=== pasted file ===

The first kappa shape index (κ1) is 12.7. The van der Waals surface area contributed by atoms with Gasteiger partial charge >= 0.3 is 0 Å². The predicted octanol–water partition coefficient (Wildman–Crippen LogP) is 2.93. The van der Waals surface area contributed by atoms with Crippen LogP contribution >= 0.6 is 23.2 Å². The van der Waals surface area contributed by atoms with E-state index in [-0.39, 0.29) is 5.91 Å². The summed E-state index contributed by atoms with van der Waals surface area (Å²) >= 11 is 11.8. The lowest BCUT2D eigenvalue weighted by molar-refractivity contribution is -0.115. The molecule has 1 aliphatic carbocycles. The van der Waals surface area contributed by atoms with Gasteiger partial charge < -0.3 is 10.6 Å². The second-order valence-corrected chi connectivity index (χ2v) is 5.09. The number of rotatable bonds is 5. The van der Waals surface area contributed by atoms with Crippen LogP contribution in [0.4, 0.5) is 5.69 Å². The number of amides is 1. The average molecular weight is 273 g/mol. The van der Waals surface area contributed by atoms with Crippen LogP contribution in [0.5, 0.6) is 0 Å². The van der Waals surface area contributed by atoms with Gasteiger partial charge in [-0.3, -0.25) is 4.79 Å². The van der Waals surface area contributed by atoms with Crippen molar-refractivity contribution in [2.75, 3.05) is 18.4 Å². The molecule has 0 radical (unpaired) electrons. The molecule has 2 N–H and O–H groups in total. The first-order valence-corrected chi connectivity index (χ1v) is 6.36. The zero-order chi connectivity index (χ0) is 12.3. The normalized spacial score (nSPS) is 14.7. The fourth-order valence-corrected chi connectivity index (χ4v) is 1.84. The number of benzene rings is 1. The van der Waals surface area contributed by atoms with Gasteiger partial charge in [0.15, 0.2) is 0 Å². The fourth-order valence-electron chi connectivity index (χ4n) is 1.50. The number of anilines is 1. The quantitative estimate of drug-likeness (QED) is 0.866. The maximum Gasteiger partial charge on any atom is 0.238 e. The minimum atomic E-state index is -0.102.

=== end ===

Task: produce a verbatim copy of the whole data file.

The first kappa shape index (κ1) is 12.7. The van der Waals surface area contributed by atoms with Gasteiger partial charge >= 0.3 is 0 Å². The predicted octanol–water partition coefficient (Wildman–Crippen LogP) is 2.93. The van der Waals surface area contributed by atoms with Crippen LogP contribution >= 0.6 is 23.2 Å². The van der Waals surface area contributed by atoms with E-state index in [-0.39, 0.29) is 5.91 Å². The summed E-state index contributed by atoms with van der Waals surface area (Å²) >= 11 is 11.8. The lowest BCUT2D eigenvalue weighted by molar-refractivity contribution is -0.115. The molecule has 1 aliphatic carbocycles. The van der Waals surface area contributed by atoms with Gasteiger partial charge < -0.3 is 10.6 Å². The second-order valence-corrected chi connectivity index (χ2v) is 5.09. The number of rotatable bonds is 5. The van der Waals surface area contributed by atoms with Crippen LogP contribution in [0.4, 0.5) is 5.69 Å². The number of amides is 1. The average molecular weight is 273 g/mol. The van der Waals surface area contributed by atoms with Crippen LogP contribution in [0.5, 0.6) is 0 Å². The van der Waals surface area contributed by atoms with Gasteiger partial charge in [-0.3, -0.25) is 4.79 Å². The van der Waals surface area contributed by atoms with Crippen molar-refractivity contribution in [2.75, 3.05) is 18.4 Å². The molecule has 0 radical (unpaired) electrons. The molecule has 2 N–H and O–H groups in total. The first-order valence-corrected chi connectivity index (χ1v) is 6.36. The zero-order chi connectivity index (χ0) is 12.3. The normalized spacial score (nSPS) is 14.7. The fourth-order valence-corrected chi connectivity index (χ4v) is 1.84. The number of benzene rings is 1. The van der Waals surface area contributed by atoms with Gasteiger partial charge in [0.15, 0.2) is 0 Å². The fourth-order valence-electron chi connectivity index (χ4n) is 1.50. The number of anilines is 1. The quantitative estimate of drug-likeness (QED) is 0.866. The maximum Gasteiger partial charge on any atom is 0.238 e. The minimum atomic E-state index is -0.102.